Athletic Bilbao's Inaki Williams says the close season was "the best moment" to switch allegiance to Ghana after representing Spain, and insists it is a decision he will not regret.
The 28-year-old, who was born in Bilbao to Ghanaian parents, played for Spain at Under-21 level and also made one appearance for the senior team in a friendly against Bosnia in 2016.
But after six years of being overlooked by Spain, the forward did not want to waste his peak years waiting for his next international call-up - and could now feature at this year's World Cup.
"Despite being born in Europe, I have my African roots and Ghanaian blood," Williams said.
"I think this is the best moment to make that decision. I don't think I will regret it because these trains [opportunities] only come by once.
"I wasn't going to have this opportunity again and I think I made the right choices. I will enjoy the moment, my roots and repay the chance Ghana has given me.
"I think I will enjoy it on the sporting side and personally."
Williams was among five players to declare their allegiance for Ghana last month, and the decision by the Ghana Football Association (GFA) to bolster its World Cup-bound squad through its diaspora has met with some backlash from followers of the Black Stars.
Wary supporters are worried that this trend - snapping up eligible players of Ghanaian heritage - might disturb the harmony of the squad that qualified for the finals, which begin on 20 November.
Some of the newcomers are seen as opportunists who just want a chance to play in Qatar, where the 2010 World Cup quarter-finalists will face Portugal, South Korea and Uruguay in Group H.
However, Williams revealed he thought about committing to the four-time African champions for "many months".
Williams won 17 caps for Spain U21s before switching allegiance to Ghana
"My family helped me make the decision and GFA president (Kurt Okraku) made the most [effort] for me to be with the national team," he added.
"There have been many factors that have influenced this decision. They proposed to me that I represent Ghana, as I had a pending trip to visit my family in the country.
"I had nothing clearly figured, but the trip helped me see what my grandparents thought about that. It was then easier when you see the people and your family support you to be a Black Star."
Williams believes Ghana can be competitive, and has vowed to give his all once he makes his debut.
"There are many good players in the Ghana national team and we have a good squad," he said.
"We will try to do our best all the time. Pressure or no pressure I will give back the affection received through effort, work, and goals if they come.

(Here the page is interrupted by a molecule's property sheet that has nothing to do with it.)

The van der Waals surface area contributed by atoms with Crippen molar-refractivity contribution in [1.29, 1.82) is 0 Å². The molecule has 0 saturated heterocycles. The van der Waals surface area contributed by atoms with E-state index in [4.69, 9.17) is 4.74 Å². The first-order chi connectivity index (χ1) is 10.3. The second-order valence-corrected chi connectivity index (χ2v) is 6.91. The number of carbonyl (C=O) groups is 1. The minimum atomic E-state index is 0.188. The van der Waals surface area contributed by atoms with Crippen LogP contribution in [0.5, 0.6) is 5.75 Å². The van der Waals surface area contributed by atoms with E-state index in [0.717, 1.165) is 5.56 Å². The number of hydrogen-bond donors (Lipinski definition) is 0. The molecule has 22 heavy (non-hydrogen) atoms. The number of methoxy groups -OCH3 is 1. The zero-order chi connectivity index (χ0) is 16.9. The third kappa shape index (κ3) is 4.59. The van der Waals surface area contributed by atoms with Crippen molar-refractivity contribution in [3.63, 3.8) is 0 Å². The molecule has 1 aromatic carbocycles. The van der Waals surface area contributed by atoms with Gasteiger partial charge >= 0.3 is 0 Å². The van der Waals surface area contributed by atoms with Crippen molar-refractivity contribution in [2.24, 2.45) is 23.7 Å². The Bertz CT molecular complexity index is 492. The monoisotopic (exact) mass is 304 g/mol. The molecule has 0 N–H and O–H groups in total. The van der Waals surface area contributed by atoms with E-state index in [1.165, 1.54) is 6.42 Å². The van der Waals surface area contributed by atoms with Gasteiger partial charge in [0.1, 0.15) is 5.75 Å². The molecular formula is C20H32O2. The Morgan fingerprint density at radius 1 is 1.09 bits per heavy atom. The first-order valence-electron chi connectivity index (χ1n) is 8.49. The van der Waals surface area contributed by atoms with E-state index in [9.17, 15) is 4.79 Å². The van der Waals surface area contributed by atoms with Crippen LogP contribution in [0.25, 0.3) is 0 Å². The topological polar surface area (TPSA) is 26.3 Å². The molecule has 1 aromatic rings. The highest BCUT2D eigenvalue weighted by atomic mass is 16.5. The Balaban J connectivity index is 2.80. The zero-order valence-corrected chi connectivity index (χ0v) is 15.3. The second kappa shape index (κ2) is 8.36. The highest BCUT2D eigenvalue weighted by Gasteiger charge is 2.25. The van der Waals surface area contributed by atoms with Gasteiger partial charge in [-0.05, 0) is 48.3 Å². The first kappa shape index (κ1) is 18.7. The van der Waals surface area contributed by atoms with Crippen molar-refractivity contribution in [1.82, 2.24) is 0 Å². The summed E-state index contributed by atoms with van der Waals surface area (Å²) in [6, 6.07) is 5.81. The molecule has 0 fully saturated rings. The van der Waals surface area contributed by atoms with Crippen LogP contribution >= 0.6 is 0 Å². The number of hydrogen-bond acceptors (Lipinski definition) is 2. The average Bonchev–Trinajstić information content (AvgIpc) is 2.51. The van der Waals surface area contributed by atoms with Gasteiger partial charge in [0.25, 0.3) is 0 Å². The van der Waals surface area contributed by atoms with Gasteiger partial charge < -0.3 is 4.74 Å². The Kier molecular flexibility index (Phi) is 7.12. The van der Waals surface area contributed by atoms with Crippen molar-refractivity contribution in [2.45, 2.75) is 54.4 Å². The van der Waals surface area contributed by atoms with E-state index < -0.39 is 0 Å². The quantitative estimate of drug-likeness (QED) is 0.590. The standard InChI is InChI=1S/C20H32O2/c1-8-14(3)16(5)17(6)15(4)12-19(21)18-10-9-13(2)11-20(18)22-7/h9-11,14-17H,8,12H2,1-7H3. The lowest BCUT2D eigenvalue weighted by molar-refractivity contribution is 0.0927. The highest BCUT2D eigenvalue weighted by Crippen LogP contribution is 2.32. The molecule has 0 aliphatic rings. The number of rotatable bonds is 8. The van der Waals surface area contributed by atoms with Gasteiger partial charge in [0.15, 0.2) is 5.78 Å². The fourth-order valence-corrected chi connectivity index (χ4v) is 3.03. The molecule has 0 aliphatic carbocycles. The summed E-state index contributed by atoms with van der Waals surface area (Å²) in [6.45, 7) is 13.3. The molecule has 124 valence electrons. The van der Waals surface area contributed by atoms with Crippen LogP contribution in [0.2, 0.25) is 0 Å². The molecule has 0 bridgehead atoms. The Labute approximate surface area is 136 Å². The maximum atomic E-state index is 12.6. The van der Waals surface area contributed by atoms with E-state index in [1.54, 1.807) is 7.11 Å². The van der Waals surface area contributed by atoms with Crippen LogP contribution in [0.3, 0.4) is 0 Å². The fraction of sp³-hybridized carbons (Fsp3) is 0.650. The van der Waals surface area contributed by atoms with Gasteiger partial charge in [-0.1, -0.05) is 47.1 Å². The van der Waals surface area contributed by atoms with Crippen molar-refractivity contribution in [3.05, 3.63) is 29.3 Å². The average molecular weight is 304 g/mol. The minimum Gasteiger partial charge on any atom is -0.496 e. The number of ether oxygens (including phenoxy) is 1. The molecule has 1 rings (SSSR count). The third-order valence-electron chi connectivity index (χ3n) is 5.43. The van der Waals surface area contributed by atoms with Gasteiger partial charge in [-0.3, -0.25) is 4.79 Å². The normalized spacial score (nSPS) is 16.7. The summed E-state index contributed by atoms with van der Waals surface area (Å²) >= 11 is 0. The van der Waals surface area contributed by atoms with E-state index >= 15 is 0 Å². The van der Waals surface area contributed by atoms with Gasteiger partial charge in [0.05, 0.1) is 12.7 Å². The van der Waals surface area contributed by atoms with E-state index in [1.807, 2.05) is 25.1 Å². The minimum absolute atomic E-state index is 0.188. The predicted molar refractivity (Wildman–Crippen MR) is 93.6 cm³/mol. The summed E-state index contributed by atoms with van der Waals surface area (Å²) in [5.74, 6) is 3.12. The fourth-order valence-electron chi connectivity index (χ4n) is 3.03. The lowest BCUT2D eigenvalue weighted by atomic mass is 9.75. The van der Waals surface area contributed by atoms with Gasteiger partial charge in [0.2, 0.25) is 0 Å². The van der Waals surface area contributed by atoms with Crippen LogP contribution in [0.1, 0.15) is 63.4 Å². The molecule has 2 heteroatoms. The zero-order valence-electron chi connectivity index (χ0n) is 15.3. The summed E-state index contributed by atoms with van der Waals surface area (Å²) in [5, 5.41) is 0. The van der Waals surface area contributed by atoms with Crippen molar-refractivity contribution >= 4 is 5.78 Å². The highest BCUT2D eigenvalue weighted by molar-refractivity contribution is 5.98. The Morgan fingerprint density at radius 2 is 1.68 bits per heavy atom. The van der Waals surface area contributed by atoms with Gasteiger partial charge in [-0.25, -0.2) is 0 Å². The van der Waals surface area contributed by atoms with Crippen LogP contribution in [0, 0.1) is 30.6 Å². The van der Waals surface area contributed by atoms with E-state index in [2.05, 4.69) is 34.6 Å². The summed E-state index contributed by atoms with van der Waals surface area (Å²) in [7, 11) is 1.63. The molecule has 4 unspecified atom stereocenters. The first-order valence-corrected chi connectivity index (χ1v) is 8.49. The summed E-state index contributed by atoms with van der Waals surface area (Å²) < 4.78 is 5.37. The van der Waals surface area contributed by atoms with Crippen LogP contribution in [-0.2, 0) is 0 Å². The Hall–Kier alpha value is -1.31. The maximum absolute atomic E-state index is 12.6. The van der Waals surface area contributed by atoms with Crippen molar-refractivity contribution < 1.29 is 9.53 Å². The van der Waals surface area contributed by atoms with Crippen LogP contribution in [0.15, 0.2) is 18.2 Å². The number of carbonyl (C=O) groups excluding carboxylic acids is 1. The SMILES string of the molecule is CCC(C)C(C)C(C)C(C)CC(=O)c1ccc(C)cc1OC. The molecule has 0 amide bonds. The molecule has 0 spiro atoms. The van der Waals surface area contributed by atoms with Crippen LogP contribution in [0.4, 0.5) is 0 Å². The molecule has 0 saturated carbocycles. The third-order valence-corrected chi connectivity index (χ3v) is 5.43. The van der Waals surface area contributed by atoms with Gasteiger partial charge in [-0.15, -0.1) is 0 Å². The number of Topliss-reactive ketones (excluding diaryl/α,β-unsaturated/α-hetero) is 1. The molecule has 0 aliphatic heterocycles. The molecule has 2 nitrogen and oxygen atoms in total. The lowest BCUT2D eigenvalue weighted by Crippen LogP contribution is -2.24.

"No one will be able to reproach my effort to make them feel proud of me."
Sceptics have insinuated that Williams could follow the path of Kevin-Prince Boateng, another European-born player who decided to represent Ghana.
The former Germany U21 international played for the West Africans at the 2010 and 2014 World Cups but rarely showed up for fixtures in far-flung corners of the continent and never appeared at the Africa Cup of Nations.
"I will be available for the Nations Cup, that's why I made the choice," Williams said.
"We valued that the next editions will be in the winter, but at the end of the day many European clubs lose their best players.
"Representing the country my parents are from and the country where I feel very loved, I will try to give everything for Ghana."
Asked if his decision would have been different if he had to choose between Ghana and Spain, Williams replied: "I don't know. The choice I made is Ghana, for my family, for myself, for everything they have shown me the last few months."
After eight seasons at Athletic, Williams holds the record for the most consecutive appearances in La Liga - 234 games - after bettering the previous mark of 202 last October.
He became the first black player to score in the club's 117-year history when netting against Torino in February 2015, and Williams has the support of the club in his quest to pursue an international career outside of Spain.
"The current president Aitor Elizegi always wanted me to make that choice because he felt it would've made me happy," he said.
"I think he feels happy and proud I have made that decision. Aitor sent me an emotive message as soon as I released the statement. I will always be grateful to him for being so supportive and understanding my feelings."
Williams' younger brother Nico also plays for the Basque side, but he is unsure if the 20-year-old will follow in his footsteps and choose Ghana over Spain.
"Despite being brothers that question isn't for me," he said.
"That's his decision and that answer is down to him. I will be there to support and help him."